The FDA took aim at DMAA again, warning that the amphetamine derivative poses cardiovascular risks, including the potential for arrhythmias and MI. “Dietary supplements containing DMAA are illegal and FDA is doing everything within its authority to remove these products from the market,” according to the agency.
DMAA (1,3-dimethylamylamine, methylhexanamine) is sometimes described as a geranium extract that has been added to some dietary supplements and marketed as a “natural” stimulant. It has been used in sports supplements in the U.S. that purport to provide help with body-building, athletic performance and losing weight.
“FDA is not aware of any reliable science indicating that DMAA exists naturally in plants,” the agency warned.
Ingesting DMAA can elevate blood pressure and lead to cardiovascular problems; DMAA combined with caffeine or other ingredients may increase risks. As of April 11, FDA had received 86 reports from consumers and physicians of adverse events involving products containing DMAA, including psychiatric disorders, heart problems, nervous system disorders and death.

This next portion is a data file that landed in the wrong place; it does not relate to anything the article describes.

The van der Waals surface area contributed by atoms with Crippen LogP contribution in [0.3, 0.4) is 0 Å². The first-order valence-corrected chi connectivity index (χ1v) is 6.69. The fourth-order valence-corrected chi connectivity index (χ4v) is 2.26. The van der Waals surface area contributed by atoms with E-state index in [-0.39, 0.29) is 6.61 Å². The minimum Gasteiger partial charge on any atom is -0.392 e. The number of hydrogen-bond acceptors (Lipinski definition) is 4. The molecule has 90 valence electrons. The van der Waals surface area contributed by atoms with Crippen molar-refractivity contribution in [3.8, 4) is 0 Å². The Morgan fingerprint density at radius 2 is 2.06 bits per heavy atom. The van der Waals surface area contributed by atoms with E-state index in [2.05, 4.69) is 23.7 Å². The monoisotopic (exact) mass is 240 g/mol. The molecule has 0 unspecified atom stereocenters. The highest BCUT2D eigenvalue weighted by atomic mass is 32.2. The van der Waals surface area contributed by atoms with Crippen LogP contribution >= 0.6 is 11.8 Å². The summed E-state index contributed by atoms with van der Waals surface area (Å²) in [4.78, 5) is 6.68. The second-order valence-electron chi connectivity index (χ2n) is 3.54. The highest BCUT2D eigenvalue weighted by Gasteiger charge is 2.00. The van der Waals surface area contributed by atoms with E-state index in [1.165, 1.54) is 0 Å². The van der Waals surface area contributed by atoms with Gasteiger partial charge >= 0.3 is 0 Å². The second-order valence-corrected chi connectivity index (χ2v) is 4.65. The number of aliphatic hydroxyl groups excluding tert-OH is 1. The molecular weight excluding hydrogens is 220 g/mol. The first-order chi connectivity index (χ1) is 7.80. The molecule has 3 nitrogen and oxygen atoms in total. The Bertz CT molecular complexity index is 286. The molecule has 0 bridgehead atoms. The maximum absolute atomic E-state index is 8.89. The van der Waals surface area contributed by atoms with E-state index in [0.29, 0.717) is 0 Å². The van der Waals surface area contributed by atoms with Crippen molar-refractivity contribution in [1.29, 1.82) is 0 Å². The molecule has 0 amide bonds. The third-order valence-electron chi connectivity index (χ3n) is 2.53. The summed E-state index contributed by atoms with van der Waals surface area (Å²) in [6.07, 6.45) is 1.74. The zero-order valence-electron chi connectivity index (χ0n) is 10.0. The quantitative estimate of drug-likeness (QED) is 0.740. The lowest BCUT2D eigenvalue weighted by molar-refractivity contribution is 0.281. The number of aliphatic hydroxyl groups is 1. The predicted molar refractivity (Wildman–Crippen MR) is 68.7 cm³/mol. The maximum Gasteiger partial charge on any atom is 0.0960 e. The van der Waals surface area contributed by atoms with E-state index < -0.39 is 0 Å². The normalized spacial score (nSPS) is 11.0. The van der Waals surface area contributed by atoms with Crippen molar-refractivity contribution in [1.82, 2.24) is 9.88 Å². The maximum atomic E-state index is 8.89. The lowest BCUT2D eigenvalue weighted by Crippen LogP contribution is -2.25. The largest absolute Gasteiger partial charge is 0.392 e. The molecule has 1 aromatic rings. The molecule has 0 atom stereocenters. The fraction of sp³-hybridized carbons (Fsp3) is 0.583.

In 2012, the FDA sent warning letters to 10 companies that manufactured or distributed dietary supplements containing DMAA, informing them that marketing products with DMAA is illegal. It ordered them to remove products with DMAA from the market and reformulate their supplements without DMAA. Most companies agreed to stop marketing the supplements, according to the FDA, which is following up with manufacturers ensure they are complying with its warning.
“While FDA is working to get these products off the market, consumers should not buy or use any dietary supplement product containing DMAA,” it advised.
Product labels listing DMAA should include one of the following as an ingredient:
- 4-methyl- (9CI)